But you say, "You know, I'm a believer but I still struggle with these things." I'm sure that's the case. I've dealt with that in my own life. I often deal with believers who are chronically upset. They worry over everything. They struggle with guilt, distrust, anger, jealousy, loneliness. They run to all of the prescription drugs that are out there and all of the other anesthetizers of life that's available to people but they are constantly in turmoil and yet they say they trust in Christ. Relationally, emotionally, financially, spiritually, they have no rest. What's going on? Well, the answer is: if they truly know Christ, they're not living consistently with what they claim to believe. It's one thing to profess faith in Christ, it's another thing to act on that faith. Let me give you an example, a man can have faith in a walking bridge that crosses a great gorge like one that I experienced when I was in Kenya. You can have faith that that bridge will allow you safe passage and protect you from the charging elephant, but if you do not put your weight on that bridge, your faith is useless. And that's how many people live their Christian life. Now, be careful, God's rest is not speaking of a life that is free from problems but rather it's a peaceful calm in the midst of problems that we have. When we are at peace with God, when we walk in fellowship with him, we experience the perfect peace that we possess because we are in relationship with Christ and therefore we can trust him in the storm.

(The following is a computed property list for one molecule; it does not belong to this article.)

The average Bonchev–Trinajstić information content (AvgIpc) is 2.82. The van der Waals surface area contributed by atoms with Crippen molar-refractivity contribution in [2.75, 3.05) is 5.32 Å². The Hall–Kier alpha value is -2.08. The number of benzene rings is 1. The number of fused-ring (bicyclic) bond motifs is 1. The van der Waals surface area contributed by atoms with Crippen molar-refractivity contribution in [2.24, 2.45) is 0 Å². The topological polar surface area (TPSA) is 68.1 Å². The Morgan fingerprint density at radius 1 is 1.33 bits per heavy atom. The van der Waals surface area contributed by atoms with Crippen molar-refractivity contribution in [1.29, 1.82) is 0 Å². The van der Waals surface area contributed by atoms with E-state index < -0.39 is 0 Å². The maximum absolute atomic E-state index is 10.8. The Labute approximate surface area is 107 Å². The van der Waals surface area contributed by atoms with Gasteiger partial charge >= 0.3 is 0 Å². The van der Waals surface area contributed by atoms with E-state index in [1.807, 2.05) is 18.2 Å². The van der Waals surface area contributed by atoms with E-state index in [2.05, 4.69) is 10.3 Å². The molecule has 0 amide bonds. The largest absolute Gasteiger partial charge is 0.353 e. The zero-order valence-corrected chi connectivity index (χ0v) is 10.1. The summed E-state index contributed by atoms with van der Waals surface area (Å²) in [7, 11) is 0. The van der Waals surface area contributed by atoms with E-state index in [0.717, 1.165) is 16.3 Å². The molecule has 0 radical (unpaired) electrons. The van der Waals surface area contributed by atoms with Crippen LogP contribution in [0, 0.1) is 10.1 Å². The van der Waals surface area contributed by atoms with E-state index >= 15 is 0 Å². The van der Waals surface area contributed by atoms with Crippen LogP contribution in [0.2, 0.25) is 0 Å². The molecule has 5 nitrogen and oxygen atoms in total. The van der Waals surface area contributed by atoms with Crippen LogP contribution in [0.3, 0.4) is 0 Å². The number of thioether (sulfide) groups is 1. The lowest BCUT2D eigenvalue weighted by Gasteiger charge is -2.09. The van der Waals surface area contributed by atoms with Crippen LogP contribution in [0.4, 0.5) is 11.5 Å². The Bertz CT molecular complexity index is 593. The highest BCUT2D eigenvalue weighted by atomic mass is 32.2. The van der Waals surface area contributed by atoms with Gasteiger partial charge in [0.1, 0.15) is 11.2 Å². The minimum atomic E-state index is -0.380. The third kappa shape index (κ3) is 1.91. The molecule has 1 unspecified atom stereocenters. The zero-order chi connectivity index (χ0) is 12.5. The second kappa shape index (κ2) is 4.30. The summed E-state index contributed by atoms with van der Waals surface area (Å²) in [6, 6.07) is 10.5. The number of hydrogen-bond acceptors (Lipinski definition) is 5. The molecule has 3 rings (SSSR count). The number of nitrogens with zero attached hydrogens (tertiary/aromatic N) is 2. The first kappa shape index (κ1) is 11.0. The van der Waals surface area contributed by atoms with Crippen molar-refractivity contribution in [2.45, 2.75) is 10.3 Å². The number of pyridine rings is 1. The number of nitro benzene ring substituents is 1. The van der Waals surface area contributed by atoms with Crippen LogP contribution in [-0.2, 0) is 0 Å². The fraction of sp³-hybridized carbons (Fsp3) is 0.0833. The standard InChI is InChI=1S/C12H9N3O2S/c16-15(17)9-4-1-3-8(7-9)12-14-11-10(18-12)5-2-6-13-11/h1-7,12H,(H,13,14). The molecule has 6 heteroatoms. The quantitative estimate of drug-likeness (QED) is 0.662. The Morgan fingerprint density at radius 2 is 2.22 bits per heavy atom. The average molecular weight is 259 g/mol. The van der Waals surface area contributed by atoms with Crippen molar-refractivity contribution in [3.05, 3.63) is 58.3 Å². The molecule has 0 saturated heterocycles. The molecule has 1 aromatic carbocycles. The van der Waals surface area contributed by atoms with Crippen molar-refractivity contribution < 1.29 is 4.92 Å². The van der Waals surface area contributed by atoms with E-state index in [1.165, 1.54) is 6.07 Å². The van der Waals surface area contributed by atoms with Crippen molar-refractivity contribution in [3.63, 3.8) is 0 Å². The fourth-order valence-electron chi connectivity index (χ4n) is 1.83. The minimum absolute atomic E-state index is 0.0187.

"Yes, pastor, but I struggle over lingering guilt because of my sins in the past and sometimes in the present." Well, then what must you do? Confess your sins for he is faithful and he is just to forgive you your sins and cleanse you from all unrighteousness. Choose to rejoice in this. Do you not believe what God has said? Then take him at his word. Only then will you enjoy his rest. "Oh, but pastor, I have such a strong tendency toward certain besetting sins, secret sins that are just so hard for me to conquer." Then, my friend, you must learn to walk by the Spirit, and when you walk by the Spirit, you will not carry out the desires of the flesh. When you surrender to the Spirit of God as he has revealed himself to us in his word and you walk with him, he gives you victory over those sins. And then remind your troubled heart that God has suffered for you; he has suffered in your place and met all of the demands of holy justice. Tell yourself these great truths. Tell yourself that indeed at the cross he crushed the serpent's head and all of your sins were crucified with him therefore all those inward lusts are nothing more than dying villains, and rejoice in that. The God who has saved you is also the God who will sanctify you. Do you not believe that? Then live consistently with that. Live consistently with these great truths that he who began a good work in you will perfect it until the day of Christ Jesus. Find your rest in this.